Healthy Living: For scoliosis patients, minimal invasion surgery has maximum results
A local surgeon in the Bronx has pioneered a less invasive surgical treatment for scoliosis. YNN's Shazia Khan filed the following report.
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Miriam Palmer, 14, recently showed off her fancy footwork: Something the aspiring dancer and model once found increasingly difficult to do.
"It was hard for me to breathe like when I had scoliosis, because it affected my lungs, and like it was very hard for me to breathe and for me to do fun stuff," recalls Palmer.
Miriam underwent surgery in July to correct her scoliosis. Usually diagnosed in childhood and adolescence, scoliosis is characterized by an abnormal curvature of the spine, which can impact the heart and lungs. Depending on the degree of the curve, surgery may be necessary. Miriam and her family opted for the newer, minimally invasive scoliosis surgery at Montefiore medical Center.
"Minimally gives us the same amount of correction, with actually less pain and less blood loss," says Dr. Vishal Sarwahi.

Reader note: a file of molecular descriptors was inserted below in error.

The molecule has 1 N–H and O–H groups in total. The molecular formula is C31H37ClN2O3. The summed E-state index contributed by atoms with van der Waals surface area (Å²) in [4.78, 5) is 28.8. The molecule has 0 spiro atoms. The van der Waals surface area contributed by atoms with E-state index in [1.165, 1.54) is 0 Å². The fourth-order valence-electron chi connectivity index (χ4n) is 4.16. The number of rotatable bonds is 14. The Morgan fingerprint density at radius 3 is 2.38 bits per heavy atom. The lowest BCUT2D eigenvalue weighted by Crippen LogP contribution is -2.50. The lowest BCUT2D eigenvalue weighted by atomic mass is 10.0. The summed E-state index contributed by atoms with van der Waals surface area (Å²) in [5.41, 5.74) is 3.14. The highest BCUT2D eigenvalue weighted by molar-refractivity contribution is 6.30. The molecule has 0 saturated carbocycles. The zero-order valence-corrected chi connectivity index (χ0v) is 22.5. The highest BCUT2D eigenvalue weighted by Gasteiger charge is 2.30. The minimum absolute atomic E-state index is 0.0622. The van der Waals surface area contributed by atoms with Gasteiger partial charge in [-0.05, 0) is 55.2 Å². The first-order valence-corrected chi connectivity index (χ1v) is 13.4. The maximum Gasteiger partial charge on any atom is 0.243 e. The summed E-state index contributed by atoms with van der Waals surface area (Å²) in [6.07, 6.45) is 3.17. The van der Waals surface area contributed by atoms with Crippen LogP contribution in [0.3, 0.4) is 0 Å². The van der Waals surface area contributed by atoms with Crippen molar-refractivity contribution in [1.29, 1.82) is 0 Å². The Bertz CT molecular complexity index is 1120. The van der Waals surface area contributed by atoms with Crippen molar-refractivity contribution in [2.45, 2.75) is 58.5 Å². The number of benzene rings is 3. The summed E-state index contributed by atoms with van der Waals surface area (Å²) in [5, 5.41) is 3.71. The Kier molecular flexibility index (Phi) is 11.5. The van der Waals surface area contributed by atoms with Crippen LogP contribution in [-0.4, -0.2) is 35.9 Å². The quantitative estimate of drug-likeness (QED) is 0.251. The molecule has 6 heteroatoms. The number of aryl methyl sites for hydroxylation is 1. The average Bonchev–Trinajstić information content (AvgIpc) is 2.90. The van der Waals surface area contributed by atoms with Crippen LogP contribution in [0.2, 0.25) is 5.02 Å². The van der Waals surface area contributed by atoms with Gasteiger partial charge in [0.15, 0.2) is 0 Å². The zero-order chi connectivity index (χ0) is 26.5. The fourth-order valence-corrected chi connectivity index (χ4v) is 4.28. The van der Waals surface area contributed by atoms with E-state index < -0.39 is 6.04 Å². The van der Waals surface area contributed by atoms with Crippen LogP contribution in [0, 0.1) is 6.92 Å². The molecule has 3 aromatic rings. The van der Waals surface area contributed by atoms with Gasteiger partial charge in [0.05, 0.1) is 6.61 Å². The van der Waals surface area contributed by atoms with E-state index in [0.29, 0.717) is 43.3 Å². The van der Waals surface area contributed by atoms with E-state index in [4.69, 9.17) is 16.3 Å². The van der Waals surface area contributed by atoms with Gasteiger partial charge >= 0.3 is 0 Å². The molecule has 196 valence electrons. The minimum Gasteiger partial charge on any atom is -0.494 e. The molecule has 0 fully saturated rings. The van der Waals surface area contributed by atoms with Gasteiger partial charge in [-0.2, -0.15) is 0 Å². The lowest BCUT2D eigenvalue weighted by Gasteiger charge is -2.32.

Dr. Sarwahi pioneered the technique at Montefiore, one of only a handful of medical centers offering minimally invasive scoliosis surgery.
"Whenever you start a new procedure, you want to see how they have done for two, three years. It's been about three years and we've done more than a dozen patients and all of them have done very well," notes Sarwahi.
Standard scoliosis surgery typically involves about a foot-long incision, but the less invasive procedure involves three incisions about an inch and a half long each.
"Because we are preserving nerve supply and blood supply you're preserving the muscles, you're preserving the ligaments. We're long term results, we're taking 10, 20, 30 years we expect them to be much better.
More immediately, it means smaller scars, a shorter hospital stay and a quicker recovery: Two to three weeks as compared to four to six weeks ore more with standard open surgery.
Dr Sarwahi says most teenagers with routine curves are good candidates for the minimally invasive surgery.
As for Miriam, with her surgery behind her, she's looking forward to dancing towards her dreams.